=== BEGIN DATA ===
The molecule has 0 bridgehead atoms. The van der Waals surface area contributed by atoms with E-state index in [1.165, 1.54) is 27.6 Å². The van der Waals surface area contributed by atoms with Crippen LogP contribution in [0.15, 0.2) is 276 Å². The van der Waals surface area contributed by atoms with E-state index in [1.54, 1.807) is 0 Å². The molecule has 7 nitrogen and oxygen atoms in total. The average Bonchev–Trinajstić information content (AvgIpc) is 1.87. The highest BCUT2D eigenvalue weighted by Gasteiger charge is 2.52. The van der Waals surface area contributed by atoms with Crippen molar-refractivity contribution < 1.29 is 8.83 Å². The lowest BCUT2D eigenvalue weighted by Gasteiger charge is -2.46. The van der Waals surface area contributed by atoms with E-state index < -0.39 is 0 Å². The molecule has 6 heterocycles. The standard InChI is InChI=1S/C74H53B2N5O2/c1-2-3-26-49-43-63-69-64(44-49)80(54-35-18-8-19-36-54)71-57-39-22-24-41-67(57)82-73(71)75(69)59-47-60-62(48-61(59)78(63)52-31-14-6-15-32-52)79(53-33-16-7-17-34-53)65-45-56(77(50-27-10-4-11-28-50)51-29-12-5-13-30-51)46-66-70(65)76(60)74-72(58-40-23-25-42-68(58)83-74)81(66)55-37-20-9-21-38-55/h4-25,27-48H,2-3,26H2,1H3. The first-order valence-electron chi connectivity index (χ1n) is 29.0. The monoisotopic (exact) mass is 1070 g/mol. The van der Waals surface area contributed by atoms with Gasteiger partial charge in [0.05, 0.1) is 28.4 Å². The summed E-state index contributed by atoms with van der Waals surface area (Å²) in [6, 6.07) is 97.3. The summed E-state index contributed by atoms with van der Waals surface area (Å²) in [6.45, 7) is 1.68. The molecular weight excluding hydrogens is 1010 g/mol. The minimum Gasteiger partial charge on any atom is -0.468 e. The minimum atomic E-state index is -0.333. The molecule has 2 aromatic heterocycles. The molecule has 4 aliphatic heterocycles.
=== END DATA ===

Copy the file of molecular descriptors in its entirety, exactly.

The molecule has 0 bridgehead atoms. The van der Waals surface area contributed by atoms with E-state index in [1.165, 1.54) is 27.6 Å². The van der Waals surface area contributed by atoms with Crippen LogP contribution in [0.15, 0.2) is 276 Å². The van der Waals surface area contributed by atoms with E-state index in [1.54, 1.807) is 0 Å². The molecule has 7 nitrogen and oxygen atoms in total. The average Bonchev–Trinajstić information content (AvgIpc) is 1.87. The highest BCUT2D eigenvalue weighted by Gasteiger charge is 2.52. The van der Waals surface area contributed by atoms with Crippen molar-refractivity contribution < 1.29 is 8.83 Å². The lowest BCUT2D eigenvalue weighted by Gasteiger charge is -2.46. The van der Waals surface area contributed by atoms with E-state index < -0.39 is 0 Å². The molecule has 6 heterocycles. The standard InChI is InChI=1S/C74H53B2N5O2/c1-2-3-26-49-43-63-69-64(44-49)80(54-35-18-8-19-36-54)71-57-39-22-24-41-67(57)82-73(71)75(69)59-47-60-62(48-61(59)78(63)52-31-14-6-15-32-52)79(53-33-16-7-17-34-53)65-45-56(77(50-27-10-4-11-28-50)51-29-12-5-13-30-51)46-66-70(65)76(60)74-72(58-40-23-25-42-68(58)83-74)81(66)55-37-20-9-21-38-55/h4-25,27-48H,2-3,26H2,1H3. The first-order valence-electron chi connectivity index (χ1n) is 29.0. The monoisotopic (exact) mass is 1070 g/mol. The van der Waals surface area contributed by atoms with Gasteiger partial charge in [0.05, 0.1) is 28.4 Å². The summed E-state index contributed by atoms with van der Waals surface area (Å²) in [6, 6.07) is 97.3. The summed E-state index contributed by atoms with van der Waals surface area (Å²) in [6.45, 7) is 1.68. The molecular weight excluding hydrogens is 1010 g/mol. The minimum Gasteiger partial charge on any atom is -0.468 e. The minimum atomic E-state index is -0.333. The molecule has 2 aromatic heterocycles. The molecule has 4 aliphatic heterocycles.